Perhaps the word that best describes the current Canadian energy regulation landscape is “challenged”. The issues facing energy policy-makers and regulators are profound, described by many as “existential”. The challenges, however, go well beyond addressing specific policy and regulatory issues to redefining the very role of energy regulation — and of regulators in particular — as it has been understood until now.

By the time this Issue of Energy Regulation Quarterly (ERQ) is released, the National Energy Board — established by Parliament 60 years ago, in 1959, to be a truly independent, arm’s length decision-maker1 — will have been abolished and replaced by the Canadian Energy Regulator (CER). Public discussion of the legislation enacting this change, Bill C-692, has focused on the implementation of a fundamental restructuring of the assessment process for proposed energy infrastructure and other developments under federal jurisdiction. Little attention has been paid to the fact that the structure and organization of the CER are based on a model that is radically different from past models for energy regulation tribunals in Canada. It is a model that was implemented in Alberta with the establishment in 2012 of the Alberta Energy Regulator and is being implemented in Ontario to “reform” the Ontario Energy Board.

In essence, the model trifurcates the roles of regulatory decision-making (vested in the case of the CER in a Commission, consisting of up to seven full-time “commissioners” and an unspecified number of part-time commissioners), executive management (vested in the Chief Executive Officer, who is neither a commissioner nor a member of the board of directors) and “governance” (vested in a part-time board of directors, under the leadership of a part-time Chairperson). The model might be described as a “seismic” shift in approach, with clear implications for “independence” as that principle has previously been understood in the context of energy regulation.

The Cambridge English Dictionary definition of “seismic” includes: “having very great and usually damaging effects…”3 Future Issues of ERQ will explore the implications for the role of energy regulation tribunals and regulators.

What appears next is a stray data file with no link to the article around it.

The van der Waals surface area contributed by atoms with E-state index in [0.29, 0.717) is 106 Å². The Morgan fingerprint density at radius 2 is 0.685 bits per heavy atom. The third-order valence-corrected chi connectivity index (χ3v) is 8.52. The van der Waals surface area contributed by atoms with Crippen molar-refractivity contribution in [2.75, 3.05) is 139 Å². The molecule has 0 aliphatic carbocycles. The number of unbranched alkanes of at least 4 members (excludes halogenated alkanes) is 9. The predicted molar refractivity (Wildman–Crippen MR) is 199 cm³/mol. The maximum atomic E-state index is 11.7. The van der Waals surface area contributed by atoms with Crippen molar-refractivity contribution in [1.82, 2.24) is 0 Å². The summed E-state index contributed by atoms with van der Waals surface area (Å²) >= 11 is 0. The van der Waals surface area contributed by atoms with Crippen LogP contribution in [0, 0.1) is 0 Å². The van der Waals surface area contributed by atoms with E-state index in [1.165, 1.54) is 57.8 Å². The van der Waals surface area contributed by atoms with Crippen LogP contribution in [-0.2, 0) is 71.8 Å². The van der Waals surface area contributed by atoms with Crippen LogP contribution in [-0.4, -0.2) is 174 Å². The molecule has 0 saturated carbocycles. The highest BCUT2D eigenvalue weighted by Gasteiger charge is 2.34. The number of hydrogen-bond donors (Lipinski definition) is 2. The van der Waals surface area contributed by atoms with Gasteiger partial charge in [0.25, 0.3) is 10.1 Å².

Meanwhile, the proposed restructuring of the Ontario Energy Board is outlined in this Issue of ERQ by David Stevens in “Ontario Government takes steps to reform the Ontario Energy Board” and Bob Heggie discusses some governance and management issues raised by the new model in “Governance of Administrative Agencies: Is the tail wagging the dog?”

An important role for ERQ continues to be to provide analysis and context that go beyond the day-to-day headlines. In the lead article in this Issue of ERQ, “Canada’s Energy Future in an Age of Climate Change: Public Confidence and Institutional Foundations for Change”4, Michael Cleland and Monica Gattinger make a persuasive argument that “Canadian climate policy from the early 1990s is most easily understood if one assumes that energy and climate imperatives had simply been disconnected.” The country has achieved little on greenhouse gas emissions reductions, they assert, while the viability of the country’s single largest export industry has been compromised. Finding solutions, they add, will require, among other things, resolving questions around the roles and responsibilities of decision-making institutions and their essential architecture.